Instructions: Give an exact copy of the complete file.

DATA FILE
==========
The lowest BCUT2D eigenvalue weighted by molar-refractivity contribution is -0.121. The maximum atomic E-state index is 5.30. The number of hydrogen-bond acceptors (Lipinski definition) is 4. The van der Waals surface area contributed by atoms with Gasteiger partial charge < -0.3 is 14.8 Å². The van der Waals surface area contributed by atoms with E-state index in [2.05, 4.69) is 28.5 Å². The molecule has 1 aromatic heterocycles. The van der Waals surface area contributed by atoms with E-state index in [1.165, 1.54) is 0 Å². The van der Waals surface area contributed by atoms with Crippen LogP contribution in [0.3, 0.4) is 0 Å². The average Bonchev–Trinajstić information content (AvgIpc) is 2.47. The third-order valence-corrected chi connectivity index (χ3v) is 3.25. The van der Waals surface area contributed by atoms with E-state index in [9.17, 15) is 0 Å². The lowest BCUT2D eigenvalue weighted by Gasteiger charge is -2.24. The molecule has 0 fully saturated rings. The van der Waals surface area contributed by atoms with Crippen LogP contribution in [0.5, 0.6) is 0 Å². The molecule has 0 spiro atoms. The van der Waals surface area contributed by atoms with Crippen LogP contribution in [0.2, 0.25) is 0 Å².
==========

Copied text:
The lowest BCUT2D eigenvalue weighted by molar-refractivity contribution is -0.121. The maximum atomic E-state index is 5.30. The number of hydrogen-bond acceptors (Lipinski definition) is 4. The van der Waals surface area contributed by atoms with Gasteiger partial charge < -0.3 is 14.8 Å². The van der Waals surface area contributed by atoms with E-state index in [2.05, 4.69) is 28.5 Å². The molecule has 1 aromatic heterocycles. The van der Waals surface area contributed by atoms with E-state index in [1.165, 1.54) is 0 Å². The van der Waals surface area contributed by atoms with Crippen LogP contribution in [0.3, 0.4) is 0 Å². The average Bonchev–Trinajstić information content (AvgIpc) is 2.47. The third-order valence-corrected chi connectivity index (χ3v) is 3.25. The van der Waals surface area contributed by atoms with E-state index in [9.17, 15) is 0 Å². The lowest BCUT2D eigenvalue weighted by Gasteiger charge is -2.24. The molecule has 0 fully saturated rings. The van der Waals surface area contributed by atoms with Crippen LogP contribution in [0.5, 0.6) is 0 Å². The molecule has 0 spiro atoms. The van der Waals surface area contributed by atoms with Crippen LogP contribution in [0.2, 0.25) is 0 Å².